Funeral advice and information during the coronavirus outbreak

At an already difficult time, grieving families now face additional challenges in paying their final respects to loved ones amidst the current pandemic. The most recent advice issued by the UK government allows funeral services to continue, although there are significant changes to the format.

Along with other organisations in the funeral industry, the NAFD (National Association of Funeral Directors) have established the Deceased Management Advisory Group (DMAG). This group is frequently in contact with government officials and cabinet members on the funeral sector’s response to COVID-19.

To try and appease some of the stresses that may arise during this challenging period of uncertainty, we have put together a list of questions and answers to hopefully address any queries about arranging a funeral at this time.

Will I still be able to arrange a funeral?

Paying your final respects to a loved one is an important part of the grieving process; therefore, funeral homes currently remain open. The bereaved will still be able to arrange a funeral for their loved one, although the service must now take place within strict social distancing guidelines and ideally, the arrangements will be made electronically (e.g. online) or over the phone. Compare funeral directors in your area.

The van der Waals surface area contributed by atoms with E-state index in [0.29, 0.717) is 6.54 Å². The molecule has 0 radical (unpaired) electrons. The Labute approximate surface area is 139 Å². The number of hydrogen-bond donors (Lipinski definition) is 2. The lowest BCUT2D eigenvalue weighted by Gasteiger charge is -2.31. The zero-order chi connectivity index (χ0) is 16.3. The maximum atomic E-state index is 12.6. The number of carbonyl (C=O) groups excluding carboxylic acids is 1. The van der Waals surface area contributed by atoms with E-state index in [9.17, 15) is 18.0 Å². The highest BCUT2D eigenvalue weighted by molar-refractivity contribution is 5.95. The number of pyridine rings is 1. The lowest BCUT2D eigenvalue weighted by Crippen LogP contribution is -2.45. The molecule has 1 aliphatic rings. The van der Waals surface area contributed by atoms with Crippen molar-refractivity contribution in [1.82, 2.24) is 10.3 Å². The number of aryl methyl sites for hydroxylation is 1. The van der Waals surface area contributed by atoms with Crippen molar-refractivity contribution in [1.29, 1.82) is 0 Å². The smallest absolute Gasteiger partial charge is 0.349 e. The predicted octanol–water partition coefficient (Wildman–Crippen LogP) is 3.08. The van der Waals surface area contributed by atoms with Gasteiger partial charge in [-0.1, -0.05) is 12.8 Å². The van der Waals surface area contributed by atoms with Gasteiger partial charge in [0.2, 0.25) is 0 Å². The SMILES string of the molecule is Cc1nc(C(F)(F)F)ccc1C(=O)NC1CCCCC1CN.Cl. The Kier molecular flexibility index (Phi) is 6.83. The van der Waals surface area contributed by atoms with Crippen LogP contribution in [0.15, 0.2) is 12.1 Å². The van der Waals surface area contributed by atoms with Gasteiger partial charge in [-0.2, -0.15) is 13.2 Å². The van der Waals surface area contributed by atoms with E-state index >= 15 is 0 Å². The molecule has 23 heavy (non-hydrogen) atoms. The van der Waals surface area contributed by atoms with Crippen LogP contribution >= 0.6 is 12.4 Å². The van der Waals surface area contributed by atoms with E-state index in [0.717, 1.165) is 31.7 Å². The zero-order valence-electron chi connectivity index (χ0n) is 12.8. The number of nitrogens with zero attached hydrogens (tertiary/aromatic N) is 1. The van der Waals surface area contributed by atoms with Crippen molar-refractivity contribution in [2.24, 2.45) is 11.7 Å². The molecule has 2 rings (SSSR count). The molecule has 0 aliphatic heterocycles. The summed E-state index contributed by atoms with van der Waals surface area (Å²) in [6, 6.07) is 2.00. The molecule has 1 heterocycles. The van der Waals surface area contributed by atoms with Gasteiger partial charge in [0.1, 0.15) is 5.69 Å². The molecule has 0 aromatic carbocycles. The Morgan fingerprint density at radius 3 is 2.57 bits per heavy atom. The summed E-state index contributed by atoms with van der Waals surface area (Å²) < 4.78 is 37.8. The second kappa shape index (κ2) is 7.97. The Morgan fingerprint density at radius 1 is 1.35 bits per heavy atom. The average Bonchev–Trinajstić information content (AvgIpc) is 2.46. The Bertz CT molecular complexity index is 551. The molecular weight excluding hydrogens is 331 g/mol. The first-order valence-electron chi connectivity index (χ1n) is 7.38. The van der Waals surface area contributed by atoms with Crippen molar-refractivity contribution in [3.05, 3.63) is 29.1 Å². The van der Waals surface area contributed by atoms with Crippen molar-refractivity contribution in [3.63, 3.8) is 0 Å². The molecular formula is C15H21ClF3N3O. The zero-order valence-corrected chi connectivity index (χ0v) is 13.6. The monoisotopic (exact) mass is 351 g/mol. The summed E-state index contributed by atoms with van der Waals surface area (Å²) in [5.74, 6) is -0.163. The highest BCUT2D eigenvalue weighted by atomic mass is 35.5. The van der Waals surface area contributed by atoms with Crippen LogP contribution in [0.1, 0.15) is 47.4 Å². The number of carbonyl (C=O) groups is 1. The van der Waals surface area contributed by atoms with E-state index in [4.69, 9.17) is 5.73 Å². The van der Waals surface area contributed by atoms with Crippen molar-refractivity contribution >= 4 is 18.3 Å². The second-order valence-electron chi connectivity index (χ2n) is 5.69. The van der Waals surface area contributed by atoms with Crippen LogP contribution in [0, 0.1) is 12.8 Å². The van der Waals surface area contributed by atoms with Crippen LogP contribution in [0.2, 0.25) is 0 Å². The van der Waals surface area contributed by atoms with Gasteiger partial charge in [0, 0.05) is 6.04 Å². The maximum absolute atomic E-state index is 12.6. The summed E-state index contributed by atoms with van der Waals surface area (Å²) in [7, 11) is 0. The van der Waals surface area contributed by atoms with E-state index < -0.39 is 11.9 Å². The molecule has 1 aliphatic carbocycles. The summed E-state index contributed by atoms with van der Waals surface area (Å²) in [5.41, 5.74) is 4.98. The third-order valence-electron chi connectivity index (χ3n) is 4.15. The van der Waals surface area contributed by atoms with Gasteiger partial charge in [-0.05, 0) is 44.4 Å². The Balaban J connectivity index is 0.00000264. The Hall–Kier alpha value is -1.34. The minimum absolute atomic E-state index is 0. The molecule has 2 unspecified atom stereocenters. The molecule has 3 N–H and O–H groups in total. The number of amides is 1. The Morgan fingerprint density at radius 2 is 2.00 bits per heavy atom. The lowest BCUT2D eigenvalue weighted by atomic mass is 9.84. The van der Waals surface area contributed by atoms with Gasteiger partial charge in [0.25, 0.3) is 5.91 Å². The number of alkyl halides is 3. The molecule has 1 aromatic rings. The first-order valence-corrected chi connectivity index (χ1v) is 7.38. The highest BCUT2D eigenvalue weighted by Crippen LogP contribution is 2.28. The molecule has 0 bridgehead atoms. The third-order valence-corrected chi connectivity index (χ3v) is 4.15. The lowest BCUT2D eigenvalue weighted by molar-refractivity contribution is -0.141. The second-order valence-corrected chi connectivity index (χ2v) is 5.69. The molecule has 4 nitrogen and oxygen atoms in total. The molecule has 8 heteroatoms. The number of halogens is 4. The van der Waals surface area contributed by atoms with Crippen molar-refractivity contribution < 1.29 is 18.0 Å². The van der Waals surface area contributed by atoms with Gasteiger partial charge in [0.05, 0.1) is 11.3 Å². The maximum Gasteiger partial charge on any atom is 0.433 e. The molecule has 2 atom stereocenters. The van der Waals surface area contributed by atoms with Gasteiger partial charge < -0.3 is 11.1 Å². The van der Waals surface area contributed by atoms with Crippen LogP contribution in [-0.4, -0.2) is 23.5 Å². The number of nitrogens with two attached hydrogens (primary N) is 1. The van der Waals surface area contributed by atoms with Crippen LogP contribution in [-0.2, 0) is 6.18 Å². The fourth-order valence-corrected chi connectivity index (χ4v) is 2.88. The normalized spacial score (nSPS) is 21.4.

How do I arrange a funeral if I am self-isolating or experiencing coronavirus symptoms?

To ensure everyone is doing what we can to reduce the spread of the virus, it is vital to adhere to government issued advice. If you or anyone else arranging the funeral is showing symptoms of the virus or has tested positive, please remain isolated and do not attempt to arrange a funeral in person.

Funerals can be organised online or via the telephone where possible. However, if you have to meet with a funeral director in person and have not shown symptoms, please respect the social distancing guidance:

Is there now a delay between a person’s death and the funeral service?

The space of time between death and the funeral will vary depending on:

Under the recent Coronavirus Act, the process of registering a death has been revised. Now, the funeral director is able to help with the registration, and the documentation can be submitted electronically. This should make the process of registering a death quicker and more efficient for the bereaved.

Can I still visit my loved one in a chapel of rest?

In the majority of cases, the current advice is that mourners are able to view their loved one in the chapel of rest. Although, it is important to remember that you must only visit the chapel with those who live in the same household as yourself and respect social distancing guidelines. For those who are in the at-risk category, you are advised to refrain from visiting at all.

Prior to visiting a loved one in the chapel of rest, arrangements must be made with the funeral directors to ensure certain distancing measures are put in place.

Where can the funeral be held?

The outbreak of COVID-19 has led to the closure of all Church of England churches, as well as many other religious organisations.

The majority of crematoriums remain open, however, there are now restrictions on how many people are permitted to attend a service and how they can interact during it. For more advice on this, get in touch with your funeral director to see how these limitations may affect your service arrangements.